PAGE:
I have heard on several occasions from people who ought to know better that they “don’t need to have Presentation training as they never give presentations”
Let’s get it straight. In almost every conversation in business there will be some form of presentation and possibly from each participant.
There is a noticeable reluctance on the part of many people to stand up in front of an audience and give forth of their wit and wisdom.
Indeed research has shown that if asked what a person fears most it is standing up in from of people they don’t know and giving a presentation. As a matter of interest death usually comes fourth in the list.
One of the most valuable speakers that we can and indeed have had to my Vistage CEO Peer Group was a session on presentation techniques by award winning speaker Arti Halai (take a look at her at Powerful Presentations video with Arti Halai Fleet Street Training on You Tube)
Arti makes the point that a presentation can be speaking to an audience, obviously, but also times like being interviewed for a job, making a sales pitch or influencing potential investors never mind talking to your team in a meeting.
The fact is that we all need to master the fundamentals of making presentations so that whatever we need to communicate and to whomsoever will be clear, cogent and understandable.
For example, using the ubiquitous PowerPoint can be useful and it can be dreadful.
It can be useful provided that the slides are short, bullet pointed and expressed simply together with uncomplicated designs that emphasise the message.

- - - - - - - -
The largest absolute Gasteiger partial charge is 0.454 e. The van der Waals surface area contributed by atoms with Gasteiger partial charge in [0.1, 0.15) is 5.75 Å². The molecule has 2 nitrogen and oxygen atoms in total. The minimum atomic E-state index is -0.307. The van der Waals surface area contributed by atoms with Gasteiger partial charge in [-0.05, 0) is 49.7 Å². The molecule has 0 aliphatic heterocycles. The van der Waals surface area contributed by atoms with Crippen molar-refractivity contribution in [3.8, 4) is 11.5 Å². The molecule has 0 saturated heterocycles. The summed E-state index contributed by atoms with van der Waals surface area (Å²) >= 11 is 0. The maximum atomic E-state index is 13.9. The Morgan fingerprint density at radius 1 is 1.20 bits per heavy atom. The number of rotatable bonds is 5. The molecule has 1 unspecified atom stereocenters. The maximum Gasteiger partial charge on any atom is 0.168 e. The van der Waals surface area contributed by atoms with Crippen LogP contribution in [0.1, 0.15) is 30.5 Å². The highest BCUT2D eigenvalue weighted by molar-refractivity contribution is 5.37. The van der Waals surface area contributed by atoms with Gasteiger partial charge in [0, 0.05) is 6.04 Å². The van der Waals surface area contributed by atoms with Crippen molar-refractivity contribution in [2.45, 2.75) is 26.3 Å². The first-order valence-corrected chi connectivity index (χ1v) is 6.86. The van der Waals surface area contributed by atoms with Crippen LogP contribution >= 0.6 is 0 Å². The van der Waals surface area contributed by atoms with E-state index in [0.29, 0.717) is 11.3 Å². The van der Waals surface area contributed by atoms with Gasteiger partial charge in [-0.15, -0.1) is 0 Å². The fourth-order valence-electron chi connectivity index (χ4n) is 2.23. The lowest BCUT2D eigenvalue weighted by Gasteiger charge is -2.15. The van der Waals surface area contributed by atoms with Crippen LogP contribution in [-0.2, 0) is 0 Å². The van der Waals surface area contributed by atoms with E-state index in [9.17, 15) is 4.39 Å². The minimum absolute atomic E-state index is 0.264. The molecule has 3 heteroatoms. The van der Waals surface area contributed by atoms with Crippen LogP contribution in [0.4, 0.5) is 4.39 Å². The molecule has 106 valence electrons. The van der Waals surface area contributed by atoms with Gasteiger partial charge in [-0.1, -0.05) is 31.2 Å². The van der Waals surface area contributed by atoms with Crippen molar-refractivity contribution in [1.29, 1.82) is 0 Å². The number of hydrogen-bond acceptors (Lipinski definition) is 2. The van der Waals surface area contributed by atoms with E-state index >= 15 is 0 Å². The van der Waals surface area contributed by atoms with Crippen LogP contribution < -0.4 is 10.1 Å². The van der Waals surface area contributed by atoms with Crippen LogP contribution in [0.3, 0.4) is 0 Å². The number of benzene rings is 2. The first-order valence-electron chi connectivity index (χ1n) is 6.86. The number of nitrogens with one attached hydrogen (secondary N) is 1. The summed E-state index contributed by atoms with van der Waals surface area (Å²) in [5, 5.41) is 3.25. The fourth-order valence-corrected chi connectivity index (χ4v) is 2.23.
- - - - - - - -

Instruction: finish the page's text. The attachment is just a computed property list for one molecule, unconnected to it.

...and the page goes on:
On the other hand slides with large quantities of text, small typefaces and complicated or over-fussy designs can be a great turn off.
Even if the slide presentation is well put together there can be a tendency for the presenter to face the screen, back to the audience, and read out the text. That can be irritating and patronising – can’t the audience read for themselves?
George Bernard Shaw said that a presenter should tell them what he/she is going to tell them, tell them and then tell them what has been said.
In other words, there should be a good introduction with a summary of the session, then the session then a recap of what has gone before.
Another useful tip for presenters is to ask the audience (preferably a small one) for their expectations and write them down on the flip chart.
At the end of the session go through the expectations list to see if they had been fulfilled (or not as the case may be!)
It is a good idea to take a look at TED which you can do by installing the app on your smart phone or tablet.
There is a vast number of great short presentations by speakers from all over the world to watch, enjoy and learn, not only what they are lecturing about but also the presentation techniques that they use.
Beware however; most of them are professional speakers and have given the session many times so it has been polished and corrected over a period of time .
Great presentations at whatever level need to be polished in the same way so pr3paration is all important. Don’t imagine that you can just step forward and give a world class presentation without preparation.
Notes are essential in the early stages and make sure that they are all there, in the correct order and giving you the broad outline of each section.
They should be used a prompts not as a script. There is nothing so boring as someone reading the notes with apparently no interest in the audience; just an obvious desire to get the thing over with as quickly as possible.
Run through it in front of the bedroom mirror. If the mirror doesn’t crack and the reflection seems to be enjoying the experience, then you are well on the way to being a great presenter.
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